The women's day celebrations kickstarted this week with pomp globally. While a country has taken the next step to uplift girls' education at an international scale, here are some of the happenings in the education sector this week!
The UK government joins its hands for a £20 million partnership to educate girls in developing countries.
UK's Prime Minister Boris Johnson and his government have developed a global partnership program with 11 businesses to improve and upskill girls' education and employment in developing countries.
As a first step of the program, the UK government provides 9 million while the business firms invest 11 million in total. The program's core mission is to provide high skilled training and educational support to 1 million girls worldwide.
Researchers from the University of Exeter points out the depleting environmental conditions of the Amazon rainforest.
The new study by the researchers at the University of Exeter shows that the Amazon Rainforest is becoming less resilient. This raises the risk of widespread depletion of the forest.
Resilience means the ability of forest covers to recover naturally from drought or forest fires. But the capacity of the Amazon rainforest has constantly been decreasing since the 2000s. The researchers also added that the critical tipping point couldn't be predicted when the forest cover will reach the destruction phase since the Amazon forest has a complex ecosystem.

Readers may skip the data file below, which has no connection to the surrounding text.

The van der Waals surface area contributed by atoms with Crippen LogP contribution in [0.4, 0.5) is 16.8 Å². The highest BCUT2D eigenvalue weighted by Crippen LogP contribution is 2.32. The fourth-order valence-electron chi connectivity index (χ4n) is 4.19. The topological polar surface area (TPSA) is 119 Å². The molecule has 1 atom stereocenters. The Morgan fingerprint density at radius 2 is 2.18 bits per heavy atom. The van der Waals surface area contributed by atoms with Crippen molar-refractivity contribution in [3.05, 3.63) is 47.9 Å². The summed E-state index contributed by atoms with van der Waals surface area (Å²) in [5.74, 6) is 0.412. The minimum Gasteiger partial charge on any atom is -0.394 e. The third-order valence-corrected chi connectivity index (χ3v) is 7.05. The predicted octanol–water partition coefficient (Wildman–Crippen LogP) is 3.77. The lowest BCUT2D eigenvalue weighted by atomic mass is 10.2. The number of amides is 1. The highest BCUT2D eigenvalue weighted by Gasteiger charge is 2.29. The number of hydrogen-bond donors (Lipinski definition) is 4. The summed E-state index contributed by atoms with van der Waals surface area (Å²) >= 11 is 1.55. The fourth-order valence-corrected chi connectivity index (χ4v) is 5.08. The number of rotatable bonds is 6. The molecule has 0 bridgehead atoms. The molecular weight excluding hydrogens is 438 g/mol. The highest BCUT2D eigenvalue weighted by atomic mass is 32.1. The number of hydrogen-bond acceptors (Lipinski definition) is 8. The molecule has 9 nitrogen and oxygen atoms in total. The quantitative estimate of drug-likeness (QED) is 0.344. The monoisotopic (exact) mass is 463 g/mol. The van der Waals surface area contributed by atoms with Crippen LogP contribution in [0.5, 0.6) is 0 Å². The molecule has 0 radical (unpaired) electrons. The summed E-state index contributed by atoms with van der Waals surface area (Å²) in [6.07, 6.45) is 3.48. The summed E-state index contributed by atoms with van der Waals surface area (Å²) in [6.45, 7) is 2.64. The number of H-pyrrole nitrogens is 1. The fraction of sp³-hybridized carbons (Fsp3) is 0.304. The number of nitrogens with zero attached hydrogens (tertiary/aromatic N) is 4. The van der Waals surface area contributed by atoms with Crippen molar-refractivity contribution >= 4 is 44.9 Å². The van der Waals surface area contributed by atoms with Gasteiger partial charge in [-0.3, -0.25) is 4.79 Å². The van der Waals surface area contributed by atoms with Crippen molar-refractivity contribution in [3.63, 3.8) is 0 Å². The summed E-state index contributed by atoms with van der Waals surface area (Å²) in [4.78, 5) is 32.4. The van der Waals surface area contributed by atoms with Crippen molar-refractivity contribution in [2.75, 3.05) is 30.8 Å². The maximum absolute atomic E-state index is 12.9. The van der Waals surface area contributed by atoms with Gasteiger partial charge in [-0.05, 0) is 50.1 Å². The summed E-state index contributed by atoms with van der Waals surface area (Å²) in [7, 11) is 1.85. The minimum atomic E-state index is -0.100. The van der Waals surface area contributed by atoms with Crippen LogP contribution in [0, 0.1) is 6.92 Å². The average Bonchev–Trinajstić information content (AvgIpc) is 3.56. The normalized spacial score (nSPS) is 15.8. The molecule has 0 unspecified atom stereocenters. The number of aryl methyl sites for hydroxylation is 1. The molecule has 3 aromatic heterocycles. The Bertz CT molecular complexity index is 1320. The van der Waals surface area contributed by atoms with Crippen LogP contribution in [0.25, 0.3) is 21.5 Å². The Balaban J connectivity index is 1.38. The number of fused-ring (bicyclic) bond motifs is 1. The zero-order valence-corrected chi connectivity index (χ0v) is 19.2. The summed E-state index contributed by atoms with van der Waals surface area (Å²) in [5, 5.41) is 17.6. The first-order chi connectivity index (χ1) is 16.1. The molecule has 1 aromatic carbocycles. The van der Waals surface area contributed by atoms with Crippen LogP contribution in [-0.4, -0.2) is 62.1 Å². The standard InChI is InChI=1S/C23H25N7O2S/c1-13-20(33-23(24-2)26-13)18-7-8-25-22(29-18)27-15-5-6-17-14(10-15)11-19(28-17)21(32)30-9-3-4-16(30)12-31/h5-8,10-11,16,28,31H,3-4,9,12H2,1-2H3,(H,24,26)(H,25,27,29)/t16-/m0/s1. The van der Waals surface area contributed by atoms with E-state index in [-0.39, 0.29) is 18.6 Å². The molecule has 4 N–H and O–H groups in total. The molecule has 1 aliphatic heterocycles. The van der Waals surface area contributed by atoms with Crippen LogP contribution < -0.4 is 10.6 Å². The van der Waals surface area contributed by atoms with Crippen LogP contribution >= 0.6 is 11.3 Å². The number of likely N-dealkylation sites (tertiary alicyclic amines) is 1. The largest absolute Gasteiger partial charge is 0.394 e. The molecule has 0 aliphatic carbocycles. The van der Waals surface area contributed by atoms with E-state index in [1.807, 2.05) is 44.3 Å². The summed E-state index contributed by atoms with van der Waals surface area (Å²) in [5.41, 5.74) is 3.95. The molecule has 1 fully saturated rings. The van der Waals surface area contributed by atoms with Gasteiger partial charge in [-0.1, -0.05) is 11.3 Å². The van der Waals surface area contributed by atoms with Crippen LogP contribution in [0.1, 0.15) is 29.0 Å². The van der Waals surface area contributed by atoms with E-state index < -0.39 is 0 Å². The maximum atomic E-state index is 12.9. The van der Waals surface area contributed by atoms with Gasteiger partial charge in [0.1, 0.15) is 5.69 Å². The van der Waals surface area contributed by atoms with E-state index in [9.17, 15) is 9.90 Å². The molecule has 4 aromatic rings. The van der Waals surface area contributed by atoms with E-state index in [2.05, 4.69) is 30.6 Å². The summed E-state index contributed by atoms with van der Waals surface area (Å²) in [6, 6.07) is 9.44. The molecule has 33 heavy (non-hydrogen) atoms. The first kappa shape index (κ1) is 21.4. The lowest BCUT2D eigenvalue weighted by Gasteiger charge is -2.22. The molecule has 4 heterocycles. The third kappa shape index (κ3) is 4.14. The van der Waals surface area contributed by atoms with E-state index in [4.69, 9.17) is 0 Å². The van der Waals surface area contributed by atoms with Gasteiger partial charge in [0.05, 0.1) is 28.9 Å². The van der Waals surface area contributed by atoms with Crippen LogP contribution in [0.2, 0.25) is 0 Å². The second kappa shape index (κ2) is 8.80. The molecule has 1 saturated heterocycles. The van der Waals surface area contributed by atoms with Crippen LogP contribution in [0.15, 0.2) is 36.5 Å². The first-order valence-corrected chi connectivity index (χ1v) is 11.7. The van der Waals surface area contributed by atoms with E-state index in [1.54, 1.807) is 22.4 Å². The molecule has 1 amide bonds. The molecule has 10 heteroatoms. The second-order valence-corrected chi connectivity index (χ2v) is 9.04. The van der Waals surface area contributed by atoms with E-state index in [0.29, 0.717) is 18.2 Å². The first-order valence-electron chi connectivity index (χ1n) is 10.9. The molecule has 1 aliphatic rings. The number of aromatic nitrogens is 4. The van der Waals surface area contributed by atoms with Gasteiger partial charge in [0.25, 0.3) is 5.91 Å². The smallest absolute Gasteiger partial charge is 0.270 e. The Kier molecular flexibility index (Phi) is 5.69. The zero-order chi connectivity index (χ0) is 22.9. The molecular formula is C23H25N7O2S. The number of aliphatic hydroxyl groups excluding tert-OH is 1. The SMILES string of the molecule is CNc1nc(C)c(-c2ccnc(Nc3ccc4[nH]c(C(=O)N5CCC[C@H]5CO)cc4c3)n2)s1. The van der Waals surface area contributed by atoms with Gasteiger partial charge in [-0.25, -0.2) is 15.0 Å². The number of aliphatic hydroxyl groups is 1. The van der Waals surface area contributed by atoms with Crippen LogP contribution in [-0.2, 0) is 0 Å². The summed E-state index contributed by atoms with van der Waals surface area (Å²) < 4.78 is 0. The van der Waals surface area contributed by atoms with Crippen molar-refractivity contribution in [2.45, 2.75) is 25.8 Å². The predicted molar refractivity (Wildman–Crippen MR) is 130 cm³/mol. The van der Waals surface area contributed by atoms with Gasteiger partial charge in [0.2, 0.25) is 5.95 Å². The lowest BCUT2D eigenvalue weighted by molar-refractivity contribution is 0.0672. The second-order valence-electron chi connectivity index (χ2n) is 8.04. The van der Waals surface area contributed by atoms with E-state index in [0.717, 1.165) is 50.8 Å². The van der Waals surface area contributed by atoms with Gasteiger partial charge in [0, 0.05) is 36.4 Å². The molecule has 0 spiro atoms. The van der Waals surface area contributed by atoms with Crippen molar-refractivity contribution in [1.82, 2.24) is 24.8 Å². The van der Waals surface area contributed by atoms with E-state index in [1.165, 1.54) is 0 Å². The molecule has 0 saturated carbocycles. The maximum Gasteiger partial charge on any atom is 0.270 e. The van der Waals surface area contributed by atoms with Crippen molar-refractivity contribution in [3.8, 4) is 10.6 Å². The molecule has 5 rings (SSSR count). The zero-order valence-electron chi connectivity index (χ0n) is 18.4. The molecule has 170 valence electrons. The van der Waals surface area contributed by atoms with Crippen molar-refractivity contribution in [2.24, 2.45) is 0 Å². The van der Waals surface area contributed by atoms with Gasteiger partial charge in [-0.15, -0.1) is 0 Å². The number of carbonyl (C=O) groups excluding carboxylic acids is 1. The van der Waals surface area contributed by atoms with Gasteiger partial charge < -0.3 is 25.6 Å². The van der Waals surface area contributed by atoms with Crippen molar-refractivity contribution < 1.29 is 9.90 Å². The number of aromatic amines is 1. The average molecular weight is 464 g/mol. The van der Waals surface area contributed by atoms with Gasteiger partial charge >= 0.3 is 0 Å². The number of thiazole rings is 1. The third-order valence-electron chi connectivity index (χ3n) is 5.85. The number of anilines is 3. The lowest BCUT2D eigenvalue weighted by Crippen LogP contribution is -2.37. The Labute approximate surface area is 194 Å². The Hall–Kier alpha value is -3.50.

Foreign universities eager to welcome back overseas students
While many regions in India and Asia are back on track to reopen schools and institutes post-COVID, top universities in the UK and USA are also in full swing in welcoming the overseas students and making them feel at home.
The UK universities and institutes have come up with a few ideas to make their reopening plans more effective and student-friendly. So they have proposed a few presumptions like making the students' arrival a no-quarantine one, focussing on their mental health and providing them with a whole campus experience.
MIT welcomes its first-ever Afghan cohort for its most extensive certificate program
This year, the ReACT (MIT Refugee Action) hub of the Massachusetts Institute of Technology has onboarded 25 Afghan learners and scholars for the Computer and Data Science (CDS) certificate program.
The institute members founded this ReACT hub during crisis times. As it enters its fourth year of welcoming a new batch, they have taken in displaced Afghan learners and scholars for this cohort. There are 136 scholars enrolled with the ReACT hub from 29 countries.
Stay connected with edvoy to keep track of the latest news from the education space!